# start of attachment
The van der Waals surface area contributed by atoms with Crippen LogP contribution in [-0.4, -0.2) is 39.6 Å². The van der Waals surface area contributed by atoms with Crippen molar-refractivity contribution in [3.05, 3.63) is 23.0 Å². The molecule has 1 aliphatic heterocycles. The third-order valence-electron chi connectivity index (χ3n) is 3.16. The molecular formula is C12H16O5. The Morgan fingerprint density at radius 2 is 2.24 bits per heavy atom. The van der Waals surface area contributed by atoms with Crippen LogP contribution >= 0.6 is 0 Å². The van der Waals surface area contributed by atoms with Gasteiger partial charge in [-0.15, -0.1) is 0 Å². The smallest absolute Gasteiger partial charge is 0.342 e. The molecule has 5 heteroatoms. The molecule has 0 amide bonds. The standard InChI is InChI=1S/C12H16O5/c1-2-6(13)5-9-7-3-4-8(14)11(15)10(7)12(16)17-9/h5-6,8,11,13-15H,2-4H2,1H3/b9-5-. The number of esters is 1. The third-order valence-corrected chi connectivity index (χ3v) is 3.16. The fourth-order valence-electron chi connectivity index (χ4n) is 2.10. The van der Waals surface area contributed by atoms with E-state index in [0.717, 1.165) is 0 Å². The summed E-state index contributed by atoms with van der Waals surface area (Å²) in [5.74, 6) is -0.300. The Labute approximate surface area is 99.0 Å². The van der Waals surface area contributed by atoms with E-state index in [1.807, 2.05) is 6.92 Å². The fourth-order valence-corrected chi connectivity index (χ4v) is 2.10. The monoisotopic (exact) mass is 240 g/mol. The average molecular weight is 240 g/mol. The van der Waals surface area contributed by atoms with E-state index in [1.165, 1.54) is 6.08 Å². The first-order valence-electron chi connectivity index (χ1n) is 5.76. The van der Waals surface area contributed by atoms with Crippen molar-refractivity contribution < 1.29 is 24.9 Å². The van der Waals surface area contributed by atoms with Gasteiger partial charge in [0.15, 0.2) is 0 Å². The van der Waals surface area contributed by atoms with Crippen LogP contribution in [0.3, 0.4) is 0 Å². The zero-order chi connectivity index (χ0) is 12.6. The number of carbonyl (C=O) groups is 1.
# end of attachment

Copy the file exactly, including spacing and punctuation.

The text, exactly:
The van der Waals surface area contributed by atoms with Crippen LogP contribution in [-0.4, -0.2) is 39.6 Å². The van der Waals surface area contributed by atoms with Crippen molar-refractivity contribution in [3.05, 3.63) is 23.0 Å². The molecule has 1 aliphatic heterocycles. The third-order valence-electron chi connectivity index (χ3n) is 3.16. The molecular formula is C12H16O5. The Morgan fingerprint density at radius 2 is 2.24 bits per heavy atom. The van der Waals surface area contributed by atoms with Crippen LogP contribution >= 0.6 is 0 Å². The van der Waals surface area contributed by atoms with Gasteiger partial charge in [-0.15, -0.1) is 0 Å². The smallest absolute Gasteiger partial charge is 0.342 e. The molecule has 5 heteroatoms. The molecule has 0 amide bonds. The standard InChI is InChI=1S/C12H16O5/c1-2-6(13)5-9-7-3-4-8(14)11(15)10(7)12(16)17-9/h5-6,8,11,13-15H,2-4H2,1H3/b9-5-. The number of esters is 1. The third-order valence-corrected chi connectivity index (χ3v) is 3.16. The fourth-order valence-electron chi connectivity index (χ4n) is 2.10. The van der Waals surface area contributed by atoms with E-state index in [0.717, 1.165) is 0 Å². The summed E-state index contributed by atoms with van der Waals surface area (Å²) in [5.74, 6) is -0.300. The Labute approximate surface area is 99.0 Å². The van der Waals surface area contributed by atoms with E-state index in [1.807, 2.05) is 6.92 Å². The fourth-order valence-corrected chi connectivity index (χ4v) is 2.10. The monoisotopic (exact) mass is 240 g/mol. The average molecular weight is 240 g/mol. The van der Waals surface area contributed by atoms with E-state index in [1.165, 1.54) is 6.08 Å². The first-order valence-electron chi connectivity index (χ1n) is 5.76. The van der Waals surface area contributed by atoms with Crippen molar-refractivity contribution < 1.29 is 24.9 Å². The van der Waals surface area contributed by atoms with Gasteiger partial charge in [0.15, 0.2) is 0 Å². The van der Waals surface area contributed by atoms with Crippen LogP contribution in [0.3, 0.4) is 0 Å². The zero-order chi connectivity index (χ0) is 12.6. The number of carbonyl (C=O) groups is 1.